This is a reasonable and modest Amendment. It does not ask that the grant should be yearly for good. When the Parliamentary Secretary replies, I hope that he will be in the same accommodating mood as he appeared to be on the last Amendment, in which he wanted to give us what we thought was good for us, but, unfortunately, had to make us wait until tomorrow to receive it. I hope that he will realise that local authorities in general are as much perturbed about the block grant proposal as anything, because it will not be possible to revise it annually. It is difficult enough for them to administer now that they have to make their estimates a year ahead. They are often a long way out in their calculations and the rates have to fluctuate greatly.

The Minister is bound to be aware of this. The fluctuations in rates will be more severe and the burden of authorities will be magnified if the Minister sticks obstinately to a two-year period. I earnestly hope that we shall find him more reasonable on this modest, but none the less important, proposal.

Sir E. Boyle

The debate on this Amendment has been very entertaining. I do not think I have ever claimed infallability for myself, but I am surprised to find the hon. and learned Member for Kettering (Mr. Mitchison) and the hon. Member for Cardiff, West (Mr. G. Thomas), arguing in unison and in succession that medium term economic planning is bunk. That is not the view I entirely hold myself.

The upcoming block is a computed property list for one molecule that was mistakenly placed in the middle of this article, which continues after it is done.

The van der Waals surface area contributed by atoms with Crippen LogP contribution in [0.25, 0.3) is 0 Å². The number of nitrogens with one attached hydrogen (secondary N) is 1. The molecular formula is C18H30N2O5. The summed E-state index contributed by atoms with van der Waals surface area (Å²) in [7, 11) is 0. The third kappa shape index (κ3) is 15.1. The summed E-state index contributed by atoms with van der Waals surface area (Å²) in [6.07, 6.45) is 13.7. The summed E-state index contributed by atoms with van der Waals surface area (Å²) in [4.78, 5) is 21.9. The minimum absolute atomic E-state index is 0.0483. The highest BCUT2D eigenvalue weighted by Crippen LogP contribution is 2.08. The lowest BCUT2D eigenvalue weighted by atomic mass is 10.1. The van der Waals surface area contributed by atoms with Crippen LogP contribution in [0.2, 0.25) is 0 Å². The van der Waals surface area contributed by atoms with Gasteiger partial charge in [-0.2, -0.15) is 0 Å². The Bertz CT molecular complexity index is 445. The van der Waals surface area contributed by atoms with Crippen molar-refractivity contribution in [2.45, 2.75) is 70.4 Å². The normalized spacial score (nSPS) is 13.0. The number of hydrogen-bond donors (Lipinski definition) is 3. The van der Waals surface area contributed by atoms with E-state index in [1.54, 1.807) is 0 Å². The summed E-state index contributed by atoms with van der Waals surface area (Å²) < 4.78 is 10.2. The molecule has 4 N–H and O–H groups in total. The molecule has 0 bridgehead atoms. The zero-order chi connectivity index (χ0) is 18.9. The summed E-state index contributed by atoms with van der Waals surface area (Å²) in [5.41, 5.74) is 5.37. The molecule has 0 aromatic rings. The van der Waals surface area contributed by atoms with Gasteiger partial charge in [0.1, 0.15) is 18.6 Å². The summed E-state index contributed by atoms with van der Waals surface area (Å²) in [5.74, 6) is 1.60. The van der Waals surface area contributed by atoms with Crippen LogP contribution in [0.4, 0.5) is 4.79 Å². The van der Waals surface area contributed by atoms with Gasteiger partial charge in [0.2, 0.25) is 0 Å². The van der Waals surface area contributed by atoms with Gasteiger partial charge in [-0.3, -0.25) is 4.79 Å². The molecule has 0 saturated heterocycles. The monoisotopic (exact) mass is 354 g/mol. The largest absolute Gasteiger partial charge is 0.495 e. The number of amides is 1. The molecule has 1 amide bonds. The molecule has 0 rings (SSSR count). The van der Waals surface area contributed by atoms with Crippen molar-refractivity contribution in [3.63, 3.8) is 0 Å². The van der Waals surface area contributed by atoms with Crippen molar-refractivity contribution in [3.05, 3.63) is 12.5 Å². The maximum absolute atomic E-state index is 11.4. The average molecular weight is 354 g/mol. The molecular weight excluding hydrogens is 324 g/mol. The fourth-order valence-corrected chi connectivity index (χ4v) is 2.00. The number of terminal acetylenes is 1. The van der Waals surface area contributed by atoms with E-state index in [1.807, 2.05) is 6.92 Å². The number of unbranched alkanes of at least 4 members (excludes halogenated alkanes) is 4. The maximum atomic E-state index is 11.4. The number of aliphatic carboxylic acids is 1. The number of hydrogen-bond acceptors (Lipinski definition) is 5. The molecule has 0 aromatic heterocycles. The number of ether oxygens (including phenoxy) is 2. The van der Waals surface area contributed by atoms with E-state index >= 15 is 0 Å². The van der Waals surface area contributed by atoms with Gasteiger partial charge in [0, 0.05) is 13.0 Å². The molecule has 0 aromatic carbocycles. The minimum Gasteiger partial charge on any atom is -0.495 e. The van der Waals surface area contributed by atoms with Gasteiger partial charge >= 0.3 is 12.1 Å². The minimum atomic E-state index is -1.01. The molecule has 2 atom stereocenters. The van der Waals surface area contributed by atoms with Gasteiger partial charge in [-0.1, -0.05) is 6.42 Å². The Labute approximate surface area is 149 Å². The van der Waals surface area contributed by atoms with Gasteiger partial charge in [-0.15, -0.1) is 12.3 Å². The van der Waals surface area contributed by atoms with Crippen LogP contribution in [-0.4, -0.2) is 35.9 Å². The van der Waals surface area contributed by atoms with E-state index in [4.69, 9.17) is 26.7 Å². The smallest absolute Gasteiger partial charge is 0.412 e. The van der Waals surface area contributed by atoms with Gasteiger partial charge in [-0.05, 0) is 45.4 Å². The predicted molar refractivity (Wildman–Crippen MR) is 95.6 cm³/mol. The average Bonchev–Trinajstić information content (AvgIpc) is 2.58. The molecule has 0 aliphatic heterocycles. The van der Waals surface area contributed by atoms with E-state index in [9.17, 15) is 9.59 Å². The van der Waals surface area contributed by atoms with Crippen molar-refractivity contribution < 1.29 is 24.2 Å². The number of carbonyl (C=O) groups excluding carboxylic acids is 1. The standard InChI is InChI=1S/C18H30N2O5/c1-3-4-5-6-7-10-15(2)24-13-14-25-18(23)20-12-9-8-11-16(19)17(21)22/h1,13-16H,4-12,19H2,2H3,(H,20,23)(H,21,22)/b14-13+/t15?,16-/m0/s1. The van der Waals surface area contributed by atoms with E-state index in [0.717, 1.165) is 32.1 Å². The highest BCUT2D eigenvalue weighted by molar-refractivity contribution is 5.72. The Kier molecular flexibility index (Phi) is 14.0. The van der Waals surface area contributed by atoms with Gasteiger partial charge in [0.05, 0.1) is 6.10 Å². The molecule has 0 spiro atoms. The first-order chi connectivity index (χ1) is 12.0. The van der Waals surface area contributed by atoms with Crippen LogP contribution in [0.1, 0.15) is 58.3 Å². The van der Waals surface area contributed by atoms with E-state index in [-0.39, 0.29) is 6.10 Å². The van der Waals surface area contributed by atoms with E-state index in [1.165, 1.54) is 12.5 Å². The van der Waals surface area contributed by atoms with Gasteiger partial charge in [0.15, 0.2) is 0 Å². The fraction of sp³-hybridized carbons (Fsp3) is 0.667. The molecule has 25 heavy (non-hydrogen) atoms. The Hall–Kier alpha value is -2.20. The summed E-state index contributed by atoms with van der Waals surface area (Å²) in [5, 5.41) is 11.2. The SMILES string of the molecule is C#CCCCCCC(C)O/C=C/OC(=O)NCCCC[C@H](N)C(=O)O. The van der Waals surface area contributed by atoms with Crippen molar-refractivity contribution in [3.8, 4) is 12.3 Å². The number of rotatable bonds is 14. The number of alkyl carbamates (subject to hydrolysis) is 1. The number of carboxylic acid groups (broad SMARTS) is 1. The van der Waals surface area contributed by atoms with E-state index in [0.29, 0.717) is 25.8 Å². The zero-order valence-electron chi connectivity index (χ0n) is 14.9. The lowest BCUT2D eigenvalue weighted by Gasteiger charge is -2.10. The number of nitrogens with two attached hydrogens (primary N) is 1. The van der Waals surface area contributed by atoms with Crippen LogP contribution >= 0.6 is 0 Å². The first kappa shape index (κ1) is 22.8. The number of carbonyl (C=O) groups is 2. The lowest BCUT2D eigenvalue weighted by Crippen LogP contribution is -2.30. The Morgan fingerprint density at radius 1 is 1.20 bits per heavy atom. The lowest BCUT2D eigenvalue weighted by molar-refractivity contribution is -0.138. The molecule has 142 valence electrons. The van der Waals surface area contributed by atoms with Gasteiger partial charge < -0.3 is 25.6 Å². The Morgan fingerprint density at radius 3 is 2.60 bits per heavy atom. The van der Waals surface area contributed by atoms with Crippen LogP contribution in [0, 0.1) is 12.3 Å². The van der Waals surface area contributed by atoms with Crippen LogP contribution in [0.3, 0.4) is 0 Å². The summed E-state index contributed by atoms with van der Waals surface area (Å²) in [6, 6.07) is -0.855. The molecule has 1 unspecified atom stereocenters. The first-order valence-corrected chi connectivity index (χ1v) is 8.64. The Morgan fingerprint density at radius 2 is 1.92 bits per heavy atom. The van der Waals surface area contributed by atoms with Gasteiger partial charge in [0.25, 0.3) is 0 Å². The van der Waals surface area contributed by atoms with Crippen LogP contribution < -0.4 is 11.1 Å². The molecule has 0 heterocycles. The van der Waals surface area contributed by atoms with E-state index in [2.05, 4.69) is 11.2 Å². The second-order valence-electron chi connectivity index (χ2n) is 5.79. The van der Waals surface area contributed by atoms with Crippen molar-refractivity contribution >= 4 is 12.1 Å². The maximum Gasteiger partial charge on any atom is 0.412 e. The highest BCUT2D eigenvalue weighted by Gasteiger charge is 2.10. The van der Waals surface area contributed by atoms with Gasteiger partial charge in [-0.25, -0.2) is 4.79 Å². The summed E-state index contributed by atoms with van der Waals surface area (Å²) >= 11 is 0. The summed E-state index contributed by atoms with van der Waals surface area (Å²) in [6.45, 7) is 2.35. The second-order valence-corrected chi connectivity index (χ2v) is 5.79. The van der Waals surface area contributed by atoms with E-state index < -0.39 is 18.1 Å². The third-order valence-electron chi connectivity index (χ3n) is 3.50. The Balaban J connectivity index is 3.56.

Mr. Mitchison

Neither do I, and nor did I say so.

Sir E. Boyle

The hon. and learned Gentleman came very near to saying so. The hon. and learned Gentleman said that since we have annual Finance Bills and the hon. Member for Cardiff, West said that since the estimates of expenditure and revenue by the Government can be very seriously out, we should have annual general grants. But granted that we have annual Finance Bills and that we sometimes have them more often, it should still be noticed that only as recently as last September my right hon. Friend the Member for Monmouth (Mr. P. Thorneycroft), the former Chancellor of the Exchequer quite deliberately told public bodies exactly what funds they would have for investment purposes for two years ahead. As a matter of fact, as I think the hon. and learned Gentleman knows, now that we have a public sector of about £1,500 million worth of investment a year, frequently one finds departments in which projects and plans go as far forward as four or five years.

On that basis, I do not think there is anything unnatural in the argument that it is cardinal to a general grant principle that there should be certainty for a period of two years. Indeed, I should have thought that it would have been much more difficult for local authorities to plan the orderly development of their services if they know for only a year at a time precisely what grant they are to get. I should be very surprised, whatever view local education authorities hold of the general grant proposals—and I will not go into that controversial matter—if there would be a majority of local education authorities in favour of the Amendment.

The White Paper on Local Government finance made plain that the first grant period would be two years. I think the hon. and learned Gentleman knows quite well that the reason for choosing two years in the first instance was a very simple one, namely, that there would have to be a stock-taking when the effects of the 1961 revaluation could be assessed. We must leave what happens after 1961 to be judged when the circumstances are known. But I have no doubt that it certainly will be possible to provide on a sound basis for at least two years in the period following that.